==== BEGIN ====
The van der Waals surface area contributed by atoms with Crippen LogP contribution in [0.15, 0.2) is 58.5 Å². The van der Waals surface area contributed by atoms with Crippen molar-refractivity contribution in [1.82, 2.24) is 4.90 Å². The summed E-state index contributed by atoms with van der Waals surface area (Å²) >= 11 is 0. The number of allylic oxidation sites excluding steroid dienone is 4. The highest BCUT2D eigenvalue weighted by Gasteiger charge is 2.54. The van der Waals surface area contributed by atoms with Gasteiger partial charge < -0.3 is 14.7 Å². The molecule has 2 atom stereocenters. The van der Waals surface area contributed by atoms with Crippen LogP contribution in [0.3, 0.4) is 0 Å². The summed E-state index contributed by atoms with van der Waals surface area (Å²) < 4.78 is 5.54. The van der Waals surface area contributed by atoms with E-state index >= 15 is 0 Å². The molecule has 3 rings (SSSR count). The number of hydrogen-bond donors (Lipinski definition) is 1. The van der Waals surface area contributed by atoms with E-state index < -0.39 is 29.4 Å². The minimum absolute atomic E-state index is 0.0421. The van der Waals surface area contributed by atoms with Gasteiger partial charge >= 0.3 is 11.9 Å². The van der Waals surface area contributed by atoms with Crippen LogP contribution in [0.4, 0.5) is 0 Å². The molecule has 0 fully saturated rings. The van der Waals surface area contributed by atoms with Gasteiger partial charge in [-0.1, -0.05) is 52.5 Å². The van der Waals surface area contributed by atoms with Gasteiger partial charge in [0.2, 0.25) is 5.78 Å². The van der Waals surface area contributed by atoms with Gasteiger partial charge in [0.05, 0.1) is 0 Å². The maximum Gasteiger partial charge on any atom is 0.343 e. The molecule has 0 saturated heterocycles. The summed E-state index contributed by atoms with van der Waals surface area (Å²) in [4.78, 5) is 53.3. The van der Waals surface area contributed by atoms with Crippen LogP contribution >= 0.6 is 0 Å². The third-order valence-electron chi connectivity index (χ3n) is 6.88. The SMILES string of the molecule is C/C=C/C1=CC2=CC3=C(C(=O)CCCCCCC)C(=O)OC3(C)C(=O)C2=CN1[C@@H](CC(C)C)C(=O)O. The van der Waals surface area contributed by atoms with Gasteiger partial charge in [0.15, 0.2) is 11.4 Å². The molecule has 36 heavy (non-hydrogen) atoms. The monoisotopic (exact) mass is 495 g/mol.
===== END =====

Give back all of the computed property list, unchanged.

The van der Waals surface area contributed by atoms with Crippen LogP contribution in [0.15, 0.2) is 58.5 Å². The van der Waals surface area contributed by atoms with Crippen molar-refractivity contribution in [1.82, 2.24) is 4.90 Å². The summed E-state index contributed by atoms with van der Waals surface area (Å²) >= 11 is 0. The number of allylic oxidation sites excluding steroid dienone is 4. The highest BCUT2D eigenvalue weighted by Gasteiger charge is 2.54. The van der Waals surface area contributed by atoms with Gasteiger partial charge < -0.3 is 14.7 Å². The molecule has 2 atom stereocenters. The van der Waals surface area contributed by atoms with Crippen LogP contribution in [0.3, 0.4) is 0 Å². The summed E-state index contributed by atoms with van der Waals surface area (Å²) < 4.78 is 5.54. The van der Waals surface area contributed by atoms with E-state index >= 15 is 0 Å². The molecule has 3 rings (SSSR count). The number of hydrogen-bond donors (Lipinski definition) is 1. The van der Waals surface area contributed by atoms with E-state index < -0.39 is 29.4 Å². The minimum absolute atomic E-state index is 0.0421. The van der Waals surface area contributed by atoms with Gasteiger partial charge >= 0.3 is 11.9 Å². The van der Waals surface area contributed by atoms with Crippen LogP contribution in [0.4, 0.5) is 0 Å². The molecule has 0 fully saturated rings. The van der Waals surface area contributed by atoms with Gasteiger partial charge in [-0.1, -0.05) is 52.5 Å². The van der Waals surface area contributed by atoms with Gasteiger partial charge in [0.2, 0.25) is 5.78 Å². The van der Waals surface area contributed by atoms with Gasteiger partial charge in [0.05, 0.1) is 0 Å². The maximum Gasteiger partial charge on any atom is 0.343 e. The molecule has 0 saturated heterocycles. The summed E-state index contributed by atoms with van der Waals surface area (Å²) in [4.78, 5) is 53.3. The van der Waals surface area contributed by atoms with Crippen LogP contribution >= 0.6 is 0 Å². The third-order valence-electron chi connectivity index (χ3n) is 6.88. The SMILES string of the molecule is C/C=C/C1=CC2=CC3=C(C(=O)CCCCCCC)C(=O)OC3(C)C(=O)C2=CN1[C@@H](CC(C)C)C(=O)O. The van der Waals surface area contributed by atoms with Gasteiger partial charge in [0.15, 0.2) is 11.4 Å². The molecule has 36 heavy (non-hydrogen) atoms. The monoisotopic (exact) mass is 495 g/mol.